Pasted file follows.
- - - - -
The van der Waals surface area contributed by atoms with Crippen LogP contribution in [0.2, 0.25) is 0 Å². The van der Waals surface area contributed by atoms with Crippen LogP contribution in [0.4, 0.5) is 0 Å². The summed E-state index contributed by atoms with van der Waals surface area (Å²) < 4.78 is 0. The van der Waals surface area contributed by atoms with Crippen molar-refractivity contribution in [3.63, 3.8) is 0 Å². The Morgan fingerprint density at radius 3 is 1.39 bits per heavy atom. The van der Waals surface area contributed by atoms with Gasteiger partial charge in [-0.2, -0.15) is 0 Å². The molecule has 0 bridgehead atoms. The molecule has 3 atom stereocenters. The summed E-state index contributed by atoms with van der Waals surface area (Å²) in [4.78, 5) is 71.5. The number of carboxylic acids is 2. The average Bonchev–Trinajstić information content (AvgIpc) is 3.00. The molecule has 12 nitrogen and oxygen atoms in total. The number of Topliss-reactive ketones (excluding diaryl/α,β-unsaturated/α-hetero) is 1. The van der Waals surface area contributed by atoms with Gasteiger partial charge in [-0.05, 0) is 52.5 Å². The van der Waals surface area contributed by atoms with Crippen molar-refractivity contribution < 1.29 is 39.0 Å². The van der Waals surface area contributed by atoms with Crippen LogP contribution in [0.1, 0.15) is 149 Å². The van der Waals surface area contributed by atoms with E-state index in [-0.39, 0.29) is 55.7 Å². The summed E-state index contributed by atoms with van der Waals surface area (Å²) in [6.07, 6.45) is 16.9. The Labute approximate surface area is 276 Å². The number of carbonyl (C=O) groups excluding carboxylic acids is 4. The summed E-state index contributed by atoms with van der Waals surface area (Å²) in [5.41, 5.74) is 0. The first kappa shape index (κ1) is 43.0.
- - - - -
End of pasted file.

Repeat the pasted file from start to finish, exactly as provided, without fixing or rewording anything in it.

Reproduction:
The van der Waals surface area contributed by atoms with Crippen LogP contribution in [0.2, 0.25) is 0 Å². The van der Waals surface area contributed by atoms with Crippen LogP contribution in [0.4, 0.5) is 0 Å². The summed E-state index contributed by atoms with van der Waals surface area (Å²) < 4.78 is 0. The van der Waals surface area contributed by atoms with Crippen molar-refractivity contribution in [3.63, 3.8) is 0 Å². The Morgan fingerprint density at radius 3 is 1.39 bits per heavy atom. The van der Waals surface area contributed by atoms with Gasteiger partial charge in [-0.2, -0.15) is 0 Å². The molecule has 0 bridgehead atoms. The molecule has 3 atom stereocenters. The summed E-state index contributed by atoms with van der Waals surface area (Å²) in [4.78, 5) is 71.5. The number of carboxylic acids is 2. The average Bonchev–Trinajstić information content (AvgIpc) is 3.00. The molecule has 12 nitrogen and oxygen atoms in total. The number of Topliss-reactive ketones (excluding diaryl/α,β-unsaturated/α-hetero) is 1. The van der Waals surface area contributed by atoms with Gasteiger partial charge in [-0.05, 0) is 52.5 Å². The van der Waals surface area contributed by atoms with Crippen molar-refractivity contribution < 1.29 is 39.0 Å². The van der Waals surface area contributed by atoms with Crippen LogP contribution in [0.1, 0.15) is 149 Å². The van der Waals surface area contributed by atoms with E-state index in [-0.39, 0.29) is 55.7 Å². The summed E-state index contributed by atoms with van der Waals surface area (Å²) in [6.07, 6.45) is 16.9. The Labute approximate surface area is 276 Å². The number of carbonyl (C=O) groups excluding carboxylic acids is 4. The summed E-state index contributed by atoms with van der Waals surface area (Å²) in [5.41, 5.74) is 0. The first kappa shape index (κ1) is 43.0.